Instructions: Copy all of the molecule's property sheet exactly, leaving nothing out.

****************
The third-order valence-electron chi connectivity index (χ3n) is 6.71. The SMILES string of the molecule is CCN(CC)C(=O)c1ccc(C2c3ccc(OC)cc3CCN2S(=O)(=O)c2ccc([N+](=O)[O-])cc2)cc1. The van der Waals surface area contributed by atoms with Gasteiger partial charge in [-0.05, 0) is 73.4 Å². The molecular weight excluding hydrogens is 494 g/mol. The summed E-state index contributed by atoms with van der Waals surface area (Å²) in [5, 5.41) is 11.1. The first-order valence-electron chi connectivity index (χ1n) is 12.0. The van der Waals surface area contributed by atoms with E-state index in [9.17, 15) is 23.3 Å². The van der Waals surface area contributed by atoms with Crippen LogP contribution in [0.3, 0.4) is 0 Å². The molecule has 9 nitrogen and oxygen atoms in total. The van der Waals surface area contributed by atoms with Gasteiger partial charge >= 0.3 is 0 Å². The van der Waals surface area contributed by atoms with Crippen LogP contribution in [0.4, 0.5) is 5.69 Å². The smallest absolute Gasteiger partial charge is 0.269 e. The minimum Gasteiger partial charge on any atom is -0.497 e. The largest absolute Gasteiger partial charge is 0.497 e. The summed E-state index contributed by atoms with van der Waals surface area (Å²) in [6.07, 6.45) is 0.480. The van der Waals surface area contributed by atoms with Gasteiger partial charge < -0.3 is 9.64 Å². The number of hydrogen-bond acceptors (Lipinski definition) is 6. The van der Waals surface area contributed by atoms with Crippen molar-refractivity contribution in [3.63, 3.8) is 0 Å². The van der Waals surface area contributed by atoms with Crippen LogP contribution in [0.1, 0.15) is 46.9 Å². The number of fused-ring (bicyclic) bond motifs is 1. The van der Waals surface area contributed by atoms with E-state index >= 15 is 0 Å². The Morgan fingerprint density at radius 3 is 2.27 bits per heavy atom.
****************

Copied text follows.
The third-order valence-electron chi connectivity index (χ3n) is 6.71. The SMILES string of the molecule is CCN(CC)C(=O)c1ccc(C2c3ccc(OC)cc3CCN2S(=O)(=O)c2ccc([N+](=O)[O-])cc2)cc1. The van der Waals surface area contributed by atoms with Gasteiger partial charge in [-0.05, 0) is 73.4 Å². The molecular weight excluding hydrogens is 494 g/mol. The summed E-state index contributed by atoms with van der Waals surface area (Å²) in [5, 5.41) is 11.1. The first-order valence-electron chi connectivity index (χ1n) is 12.0. The van der Waals surface area contributed by atoms with E-state index in [9.17, 15) is 23.3 Å². The van der Waals surface area contributed by atoms with Crippen LogP contribution in [0.3, 0.4) is 0 Å². The molecule has 9 nitrogen and oxygen atoms in total. The van der Waals surface area contributed by atoms with Gasteiger partial charge >= 0.3 is 0 Å². The van der Waals surface area contributed by atoms with Crippen LogP contribution in [0.4, 0.5) is 5.69 Å². The smallest absolute Gasteiger partial charge is 0.269 e. The minimum Gasteiger partial charge on any atom is -0.497 e. The largest absolute Gasteiger partial charge is 0.497 e. The summed E-state index contributed by atoms with van der Waals surface area (Å²) in [6.07, 6.45) is 0.480. The van der Waals surface area contributed by atoms with Gasteiger partial charge < -0.3 is 9.64 Å². The number of hydrogen-bond acceptors (Lipinski definition) is 6. The van der Waals surface area contributed by atoms with Crippen molar-refractivity contribution in [3.63, 3.8) is 0 Å². The van der Waals surface area contributed by atoms with Crippen LogP contribution in [0.1, 0.15) is 46.9 Å². The number of fused-ring (bicyclic) bond motifs is 1. The van der Waals surface area contributed by atoms with E-state index >= 15 is 0 Å². The Morgan fingerprint density at radius 3 is 2.27 bits per heavy atom.